Take your oversexed image of the “feisty flamenco woman” (the one with the red and black polka dot dress and clicking castanets) and swiftly sweep her into the dustbin. Jamie “La Gitane” is here to show you what all the mad foot stomping, wild chanting, and impassioned guitar thrumming is truly about.
She’s here. She’s Gypsy. Get used to it.
“My family came from France to the U.S. in the late 18th century and settled in Minnesota. We are of Gypsy and Jewish heritage, and we kept quiet about this, especially during the ’40s, with WWII,” said Jamie, whose stage name means “the Gypsy” in French. “I am the first one in my family to openly declare who we are and where we come from. I find relief through flamenco, and I feel that keeping the tradition alive is the best way to honor my people.”
- PHOTO COURTESY OF JAMIE LA GITANE
- FIERCE: Gypsy flamenco performer Jamie “La Gitane” will bring her heel-stomping style to Steynberg Gallery on June 13.
According to Wikipedia, there are currently around 1 million gypsy descendants—officially called “Roma,” “Romano,” or “Romani”—living in the United States. The dancer performs what she calls “Flamenco Puro,” the frenetic, passionate movements that her ancestors created in crumbling ghettos across Europe.
“Spaniards saw the gypsies performing and they took those dances to the opera houses,” Jamie said. Since then, the dance has been further gussied up and caricatured around the world. Hollywood hasn’t been a big help.
“This art form was created during the Spanish Inquisition when the Gypsies, Jews, and Moors were being persecuted. They fled to the caves in the hills of Sacromonte, ‘Sacred Mountain,’ in Granada, Spain, to seek refuge,” Jamie added. “Together, these three cultures melded and lamented to one another through their unique expression of song, music, and dance. It is passionate and evocative and affects people whether they are familiar with flamenco or not.”
According to Jamie, these marginalized people needed an artistic outlet—something to do with their bodies so their souls wouldn’t wither under the weight of ongoing oppression. What could be more satisfying than a swift foot stamp, a defiant swish of the hips, and a shriek to the sky? Like the first mosh pits of the 1970s, flamenco provided both therapy and cultural camaraderie for the disenfranchised.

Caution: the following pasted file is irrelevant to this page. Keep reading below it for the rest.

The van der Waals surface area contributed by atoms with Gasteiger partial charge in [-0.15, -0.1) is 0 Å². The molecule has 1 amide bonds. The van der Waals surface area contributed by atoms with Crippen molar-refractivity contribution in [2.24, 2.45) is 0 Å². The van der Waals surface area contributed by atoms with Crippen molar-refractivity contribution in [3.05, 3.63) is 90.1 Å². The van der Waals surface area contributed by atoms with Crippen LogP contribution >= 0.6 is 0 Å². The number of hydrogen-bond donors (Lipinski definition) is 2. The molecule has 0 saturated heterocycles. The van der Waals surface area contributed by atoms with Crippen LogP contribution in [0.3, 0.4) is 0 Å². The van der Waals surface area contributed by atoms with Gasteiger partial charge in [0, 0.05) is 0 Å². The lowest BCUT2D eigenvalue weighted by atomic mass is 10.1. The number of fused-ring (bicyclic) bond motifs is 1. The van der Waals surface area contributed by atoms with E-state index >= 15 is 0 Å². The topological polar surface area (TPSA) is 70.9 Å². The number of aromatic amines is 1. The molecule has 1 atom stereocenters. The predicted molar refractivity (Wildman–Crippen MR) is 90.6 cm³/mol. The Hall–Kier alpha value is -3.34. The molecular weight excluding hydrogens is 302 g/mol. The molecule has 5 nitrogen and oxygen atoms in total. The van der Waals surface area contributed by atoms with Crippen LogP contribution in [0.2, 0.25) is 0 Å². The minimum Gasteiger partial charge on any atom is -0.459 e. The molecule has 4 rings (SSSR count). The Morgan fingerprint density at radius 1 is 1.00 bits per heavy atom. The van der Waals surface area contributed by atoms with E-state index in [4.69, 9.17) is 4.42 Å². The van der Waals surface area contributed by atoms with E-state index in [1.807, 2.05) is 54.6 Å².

“That is what flamenco is. You are facing injustice and fighting and crying out against hardship,” Jamie said. “It is the most therapeutic outlet of our soul’s most raw and expressive emotions.”
Flamenco is made up of four elements: “cante,” meaning voice; “baile,” or dance; “toque,” or guitar; and everyone’s favorite, “jaleo,” which roughly translates to “hell raising.” As you may already know, the latter involves the hand clapping, foot stomping, and shouts of excitement that are known to transform flamenco shows into soul-stirring riots.
“I can’t think of a better, more intimate level to reach people,” the dancer added.
Flamenco is also undeniably sexy, but not in an obvious “Sofia Vergara” way. Jamie agreed that the dance is truly alluring because it is powerful. Like the act of lovemaking or mourning, it is all about pure abandon. The dancer has even seen tears stream down audience members’ faces after a particularly poignant performance.
“One woman told me, ‘You really stomped the head of that serpent,’” Jamie said. “I know that the music touched her on a deeper level and allowed her to focus on her own struggle. Authentic flamenco is always about overcoming.”
Jamie will perform on Saturday, June 13, at Steynberg Gallery in downtown San Luis Obispo and at Casa Dumetz Wines in Los Alamos on Friday, June 12. Note: the Los Alamos performance will focus on pairing specific dances with wines (viognier will be paired with a lighthearted Alegrias rhythm, while dark syrah will be paired with a somber Solea).
The performer relocated from Los Angeles to Pismo Beach a little more than a year ago and said she was instantly attracted to the energy and history resonating from the land.
“There is a connection to flamenco in the earth of this city that harkens back to the early 1800s; you can hear it in the early mission music,” Jamie said. “When I came to the Central Coast, I knew there was something different in the air and in the spirit in this place. It was meant to have flamenco.”
Interim Arts Editor Hayley Thomas is feeling feisty at firstname.lastname@example.org.